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New data reveals difference in approval rate of “Red Flag” petitions among Colorado counties


COLORADO (KRDO) -- A statewide study is revealing a difference in the approval of "red flag" law petitions among Colorado counties. The study highlights data collected since Colorado's "red flag" law took effect in January 2020.

The goal of the law is to remove guns from people believed to be at high risk of committing violence. Before it went into effect in 2020, multiple Colorado counties, including El Paso County, took a public stance against the law, declaring themselves "Second Amendment sanctuaries."

This study reveals judges in Second Amendment sanctuary counties were less likely to approve "red flag" petitions and remove guns from community members. A "red flag" order is a conversational term for an extreme risk protection order. The study found 353 red flag petitions were filed between 2020 and the end of 2022 and those 238 were approved for either 14 days or a full year. That's a 67% approval rate statewide.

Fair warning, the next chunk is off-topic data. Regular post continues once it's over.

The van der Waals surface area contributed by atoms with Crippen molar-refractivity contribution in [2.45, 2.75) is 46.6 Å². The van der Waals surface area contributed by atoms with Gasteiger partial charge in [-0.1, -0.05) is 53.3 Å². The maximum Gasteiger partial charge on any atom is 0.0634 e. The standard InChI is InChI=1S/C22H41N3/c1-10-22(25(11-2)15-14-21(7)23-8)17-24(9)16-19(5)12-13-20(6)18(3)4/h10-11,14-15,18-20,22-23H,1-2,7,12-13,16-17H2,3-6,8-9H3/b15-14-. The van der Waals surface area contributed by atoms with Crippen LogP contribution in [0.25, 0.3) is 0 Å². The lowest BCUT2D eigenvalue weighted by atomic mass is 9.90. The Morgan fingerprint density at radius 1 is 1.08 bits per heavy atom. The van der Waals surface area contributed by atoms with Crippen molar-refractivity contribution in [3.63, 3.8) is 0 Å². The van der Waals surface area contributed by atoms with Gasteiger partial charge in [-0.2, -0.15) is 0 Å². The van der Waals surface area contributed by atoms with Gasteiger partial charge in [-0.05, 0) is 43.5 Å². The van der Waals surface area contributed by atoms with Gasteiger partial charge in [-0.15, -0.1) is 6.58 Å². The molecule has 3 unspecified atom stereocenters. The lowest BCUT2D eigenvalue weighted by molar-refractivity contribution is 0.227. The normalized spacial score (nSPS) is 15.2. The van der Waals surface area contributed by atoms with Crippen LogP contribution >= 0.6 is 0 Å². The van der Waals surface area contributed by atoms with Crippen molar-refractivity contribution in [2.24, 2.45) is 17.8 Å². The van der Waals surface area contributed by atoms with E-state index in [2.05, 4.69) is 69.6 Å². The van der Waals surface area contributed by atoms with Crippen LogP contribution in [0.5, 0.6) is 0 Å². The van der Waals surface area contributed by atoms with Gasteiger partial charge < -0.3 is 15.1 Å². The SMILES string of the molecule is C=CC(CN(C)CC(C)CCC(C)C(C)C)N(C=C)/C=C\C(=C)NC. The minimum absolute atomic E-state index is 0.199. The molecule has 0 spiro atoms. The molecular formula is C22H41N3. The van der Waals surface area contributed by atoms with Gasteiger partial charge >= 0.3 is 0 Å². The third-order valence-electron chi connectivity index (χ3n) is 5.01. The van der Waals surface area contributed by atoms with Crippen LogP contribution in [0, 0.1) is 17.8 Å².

In counties declared as Second Amendment sanctuaries, the study shows judges approved only 61 of the 126 petitions, or about 48%. It's a big difference when comparing the sanctuary counties to other counties which saw about 77% of petitions approved.

In addition to that data, the study also revealed law officers living in Second Amendment sanctuary counties were less likely to apply for a "red flag" order than in other counties.

For a full look at the study, click here.

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Ty Evans


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